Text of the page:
The Limited Edition Scam

Yep, that's right, I'm calling it out. I buy a movie and, sure as shit, a few weeks later a new "limited edition" version comes out. It contains an hour of unreleased content, some behind the scenes stuff, some bloopers and the like. It costs twice what the one I just bought does, And you know what? If it's a movie I love, I mean really LOVE, I'm going to run out and get it again because...well...BLOOPERS!


Let's not forget all those pieces of crap that we watched...

While I applaud movie studios that take a risk, and maybe crank out a movie that isn't "main stream", I can't even COUNT how many times I've seen movies that were so goddamned awful that you could tell the movie studio just didn't give a crap. How many "Hey, we got a big name for the lead, so lets crank out any ol' piece of shit" movies have I seen over the years? I've honestly lost count. These movies took not only my money, but time out of my life that I'll never get back. In some cases they were so awful that they took little bits of my soul with them (Ishtar comes to mind). We're talking about movies that were so horrendous that I feel that I was stolen from - yet I have no recourse. I'm not getting my money back for seeing some piece of garbage and while it's not a movie I would ever buy or want to pirate, it's a movie that was shown to me that I want to un-see. You know, pretty much any of these (taste notwithstanding, a couple of these aren't THAT bad):


I guess my point here is that we, as consumers, really don't have much opportunity to fire back at the movie studios who have bilked us for YEARS - between bumping up movie prices (I remember 4 dollar, if its in 3D, I can expect to pay 15), releasing 8 different versions of the same movie and, cranking out HORRIBLE star vehicles and of course, the great format wars (I won't even go into the now worthless HD DVD attachment for my xbox or the media that I bought to go with it).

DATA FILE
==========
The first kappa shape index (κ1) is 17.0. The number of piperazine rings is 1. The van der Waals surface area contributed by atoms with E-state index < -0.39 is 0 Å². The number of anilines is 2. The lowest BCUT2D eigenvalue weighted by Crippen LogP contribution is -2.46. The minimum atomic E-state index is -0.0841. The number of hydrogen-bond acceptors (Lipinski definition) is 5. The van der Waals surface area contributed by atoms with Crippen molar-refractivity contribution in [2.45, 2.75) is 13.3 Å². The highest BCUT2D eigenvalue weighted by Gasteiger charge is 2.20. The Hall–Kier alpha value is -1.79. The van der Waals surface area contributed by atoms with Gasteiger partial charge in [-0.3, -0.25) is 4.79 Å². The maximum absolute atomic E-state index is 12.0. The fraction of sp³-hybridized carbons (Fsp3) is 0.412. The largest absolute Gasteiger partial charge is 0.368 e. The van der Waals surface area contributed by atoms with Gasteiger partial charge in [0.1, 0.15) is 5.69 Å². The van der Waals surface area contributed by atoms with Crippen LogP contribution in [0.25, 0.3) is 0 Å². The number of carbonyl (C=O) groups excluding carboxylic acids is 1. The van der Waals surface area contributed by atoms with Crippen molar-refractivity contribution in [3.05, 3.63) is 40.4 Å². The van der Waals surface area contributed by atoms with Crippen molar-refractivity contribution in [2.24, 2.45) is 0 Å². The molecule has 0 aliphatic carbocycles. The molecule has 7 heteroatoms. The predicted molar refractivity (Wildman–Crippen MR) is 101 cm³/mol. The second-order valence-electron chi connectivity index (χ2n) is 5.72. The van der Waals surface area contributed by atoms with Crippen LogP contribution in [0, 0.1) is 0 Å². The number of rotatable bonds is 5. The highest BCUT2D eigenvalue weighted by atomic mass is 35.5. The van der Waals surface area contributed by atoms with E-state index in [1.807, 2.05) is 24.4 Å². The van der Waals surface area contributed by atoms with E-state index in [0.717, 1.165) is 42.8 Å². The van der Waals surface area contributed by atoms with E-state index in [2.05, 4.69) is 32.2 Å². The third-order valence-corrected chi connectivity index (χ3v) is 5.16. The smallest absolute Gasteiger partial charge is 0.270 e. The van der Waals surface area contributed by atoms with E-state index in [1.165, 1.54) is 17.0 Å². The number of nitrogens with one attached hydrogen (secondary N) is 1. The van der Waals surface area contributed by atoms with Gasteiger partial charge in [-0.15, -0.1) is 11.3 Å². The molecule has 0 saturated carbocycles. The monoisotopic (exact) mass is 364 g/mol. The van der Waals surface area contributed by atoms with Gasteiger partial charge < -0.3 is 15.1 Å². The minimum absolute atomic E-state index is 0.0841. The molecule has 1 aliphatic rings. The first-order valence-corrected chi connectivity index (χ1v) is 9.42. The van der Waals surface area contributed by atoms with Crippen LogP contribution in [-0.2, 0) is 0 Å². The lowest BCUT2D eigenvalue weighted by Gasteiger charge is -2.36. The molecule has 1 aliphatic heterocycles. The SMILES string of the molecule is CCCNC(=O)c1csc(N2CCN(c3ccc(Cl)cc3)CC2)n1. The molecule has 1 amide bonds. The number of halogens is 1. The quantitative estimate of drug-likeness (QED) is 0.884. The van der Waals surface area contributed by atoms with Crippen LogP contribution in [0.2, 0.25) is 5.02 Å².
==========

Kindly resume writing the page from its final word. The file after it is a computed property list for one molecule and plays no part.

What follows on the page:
Now of course, there's the other kind of pirate - the guy that doesn't go to the movies or buy favorites, but rather just downloads everything. He has a collection of cam videos of new releases, is likely socially awkward, and more than likely can speak at least 3 programming languages fluently. This guy I'm not talking about.


What do y'all think? Should there be an allowance for good, loyal, movie buying people to be permitted to "download" movies? Should it at least be taken into consideration? Should my proof that I saw both Leonard 6 and From Justin to Kelly in the theater give me the right to fire one back at the movie studio responsible? More: if the movie studios can nail pirates for downloading flicks, should we be able to nail them for cranking out absolute clunkers? Shouldn't my buying a movie give me the right to always watch it, as opposed to the right to own the actual physical piece of media the movie is on?

Of course, to reiterate, this is all theoretical - I would never condone pirating as it's clearly wrong. My movie collection at home is entirely legit. I do not visit the pirate bay, I have not liked them on facebook, and I do not use their mirror sites when they're down. I never had a demonoid account, and I do not run a cottage industry of download/convert/import so that I can enjoy movies on my theoretical apple TV.